Fish Quality Assessment: Biochemical and Chemical Methods

By. Najih - 10 Mar 2023

img - Biochemical and chemical methods are useful in determining the composition of fish and also in detecting the deteriorations in the products. Fish decomposition occurs due to bacteria already present in the fish itself, bacterial growth, and cross contamination. A variety of chemical compounds or groups of compounds accumulate post-mortem fish muscles, and it produced by spoilage bacteria, produced by autolytic enzymes, produced by the deamination of amino-acids and nucleotide catabolites. These include measurement of moisture, protein, fat, ash or mineral content, and acid content in marinated fishes. Determination of metal contents such as mercury, lead, cadmium, zinc, and chlorinated hydrocarbons, coloring matters, additives, volatile basic amines, biogenic amines and oxidative rancidity. These preservatives are done by analytical methods that involve complex procedures.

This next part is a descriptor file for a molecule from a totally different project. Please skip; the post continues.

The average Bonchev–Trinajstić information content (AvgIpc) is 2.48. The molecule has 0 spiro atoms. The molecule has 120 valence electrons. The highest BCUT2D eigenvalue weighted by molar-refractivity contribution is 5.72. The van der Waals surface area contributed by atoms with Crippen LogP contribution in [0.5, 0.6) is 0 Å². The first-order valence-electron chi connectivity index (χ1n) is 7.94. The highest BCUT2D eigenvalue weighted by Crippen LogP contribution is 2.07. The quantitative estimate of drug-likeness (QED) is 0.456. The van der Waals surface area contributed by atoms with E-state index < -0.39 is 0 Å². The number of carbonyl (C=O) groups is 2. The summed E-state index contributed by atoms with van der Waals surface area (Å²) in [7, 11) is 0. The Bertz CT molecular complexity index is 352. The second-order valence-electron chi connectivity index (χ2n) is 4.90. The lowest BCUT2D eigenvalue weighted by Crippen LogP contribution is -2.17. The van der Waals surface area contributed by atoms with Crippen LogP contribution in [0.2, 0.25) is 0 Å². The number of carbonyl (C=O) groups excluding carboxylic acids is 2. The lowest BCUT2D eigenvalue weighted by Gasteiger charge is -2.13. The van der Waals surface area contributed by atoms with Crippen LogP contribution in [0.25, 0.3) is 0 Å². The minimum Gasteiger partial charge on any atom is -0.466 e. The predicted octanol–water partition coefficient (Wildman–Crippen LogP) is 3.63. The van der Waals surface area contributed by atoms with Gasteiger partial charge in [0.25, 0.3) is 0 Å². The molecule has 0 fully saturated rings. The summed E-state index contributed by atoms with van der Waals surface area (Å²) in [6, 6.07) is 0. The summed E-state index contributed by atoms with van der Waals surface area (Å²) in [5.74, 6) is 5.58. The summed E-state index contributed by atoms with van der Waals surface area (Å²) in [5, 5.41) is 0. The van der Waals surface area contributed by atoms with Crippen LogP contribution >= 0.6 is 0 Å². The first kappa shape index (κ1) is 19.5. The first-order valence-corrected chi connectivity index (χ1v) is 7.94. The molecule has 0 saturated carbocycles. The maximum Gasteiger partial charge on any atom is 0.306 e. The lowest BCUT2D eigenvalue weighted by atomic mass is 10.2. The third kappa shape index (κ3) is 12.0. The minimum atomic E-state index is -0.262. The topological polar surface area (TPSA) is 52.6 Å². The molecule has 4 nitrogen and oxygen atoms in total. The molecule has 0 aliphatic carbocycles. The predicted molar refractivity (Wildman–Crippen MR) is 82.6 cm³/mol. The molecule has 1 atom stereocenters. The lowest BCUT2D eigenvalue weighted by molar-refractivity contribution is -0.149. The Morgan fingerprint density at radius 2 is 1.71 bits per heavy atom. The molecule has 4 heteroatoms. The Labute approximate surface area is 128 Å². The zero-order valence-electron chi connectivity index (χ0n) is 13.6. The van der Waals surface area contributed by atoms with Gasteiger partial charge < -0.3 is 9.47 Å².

Histamine has received most of the attention since it has been associated with incidents of scombroid poisoning in conjunction with the ingestion of tuna, bonito, and mackerel. Naturally occurring bacteria in fish produce an enzyme which converts histidine in the fish to histamine. Histamine contaminated fish often have a metallic, sharp, or peppery taste, smell bad, or have a "honey-combed" appearance. Histamine can be tested by HPLC (High-Performance Liquid Chromatography).


Be continued to third methods: physical methods

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